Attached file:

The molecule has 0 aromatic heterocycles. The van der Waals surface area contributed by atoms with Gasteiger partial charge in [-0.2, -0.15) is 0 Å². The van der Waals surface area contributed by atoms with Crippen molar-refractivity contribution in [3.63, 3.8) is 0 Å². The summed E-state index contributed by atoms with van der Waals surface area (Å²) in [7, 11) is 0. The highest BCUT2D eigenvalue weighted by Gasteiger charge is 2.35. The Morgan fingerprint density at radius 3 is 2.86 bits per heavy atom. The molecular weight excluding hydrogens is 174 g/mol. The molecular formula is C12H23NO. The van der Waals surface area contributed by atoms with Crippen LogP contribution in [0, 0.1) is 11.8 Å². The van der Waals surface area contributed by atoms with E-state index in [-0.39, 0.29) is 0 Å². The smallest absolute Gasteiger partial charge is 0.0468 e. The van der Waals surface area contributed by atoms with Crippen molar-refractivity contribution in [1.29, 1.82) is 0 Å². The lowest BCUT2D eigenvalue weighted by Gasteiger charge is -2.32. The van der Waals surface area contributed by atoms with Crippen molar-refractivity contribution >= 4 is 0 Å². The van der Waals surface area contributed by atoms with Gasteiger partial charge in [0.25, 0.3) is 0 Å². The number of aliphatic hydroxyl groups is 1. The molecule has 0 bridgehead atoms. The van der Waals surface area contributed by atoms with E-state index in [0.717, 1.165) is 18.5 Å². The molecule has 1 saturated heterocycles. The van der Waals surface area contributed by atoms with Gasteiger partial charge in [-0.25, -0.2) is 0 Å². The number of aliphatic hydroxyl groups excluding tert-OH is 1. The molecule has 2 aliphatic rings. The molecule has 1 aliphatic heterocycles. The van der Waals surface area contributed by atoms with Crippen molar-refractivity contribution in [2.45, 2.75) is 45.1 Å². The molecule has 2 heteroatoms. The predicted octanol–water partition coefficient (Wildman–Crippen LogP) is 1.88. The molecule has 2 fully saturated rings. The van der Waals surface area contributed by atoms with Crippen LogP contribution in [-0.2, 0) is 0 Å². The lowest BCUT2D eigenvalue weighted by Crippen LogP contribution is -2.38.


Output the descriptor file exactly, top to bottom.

The molecule has 0 aromatic heterocycles. The van der Waals surface area contributed by atoms with Gasteiger partial charge in [-0.2, -0.15) is 0 Å². The van der Waals surface area contributed by atoms with Crippen molar-refractivity contribution in [3.63, 3.8) is 0 Å². The summed E-state index contributed by atoms with van der Waals surface area (Å²) in [7, 11) is 0. The highest BCUT2D eigenvalue weighted by Gasteiger charge is 2.35. The Morgan fingerprint density at radius 3 is 2.86 bits per heavy atom. The molecular weight excluding hydrogens is 174 g/mol. The molecular formula is C12H23NO. The van der Waals surface area contributed by atoms with Crippen LogP contribution in [0, 0.1) is 11.8 Å². The van der Waals surface area contributed by atoms with E-state index in [-0.39, 0.29) is 0 Å². The smallest absolute Gasteiger partial charge is 0.0468 e. The van der Waals surface area contributed by atoms with Crippen molar-refractivity contribution in [1.29, 1.82) is 0 Å². The lowest BCUT2D eigenvalue weighted by Gasteiger charge is -2.32. The van der Waals surface area contributed by atoms with Crippen molar-refractivity contribution >= 4 is 0 Å². The van der Waals surface area contributed by atoms with Gasteiger partial charge in [0.25, 0.3) is 0 Å². The number of aliphatic hydroxyl groups is 1. The molecule has 0 bridgehead atoms. The van der Waals surface area contributed by atoms with E-state index in [0.717, 1.165) is 18.5 Å². The molecule has 1 saturated heterocycles. The van der Waals surface area contributed by atoms with Gasteiger partial charge in [-0.25, -0.2) is 0 Å². The number of aliphatic hydroxyl groups excluding tert-OH is 1. The molecule has 2 aliphatic rings. The molecule has 1 aliphatic heterocycles. The van der Waals surface area contributed by atoms with Crippen molar-refractivity contribution in [2.45, 2.75) is 45.1 Å². The molecule has 2 heteroatoms. The predicted octanol–water partition coefficient (Wildman–Crippen LogP) is 1.88. The molecule has 2 fully saturated rings. The van der Waals surface area contributed by atoms with Crippen LogP contribution in [-0.2, 0) is 0 Å². The lowest BCUT2D eigenvalue weighted by Crippen LogP contribution is -2.38.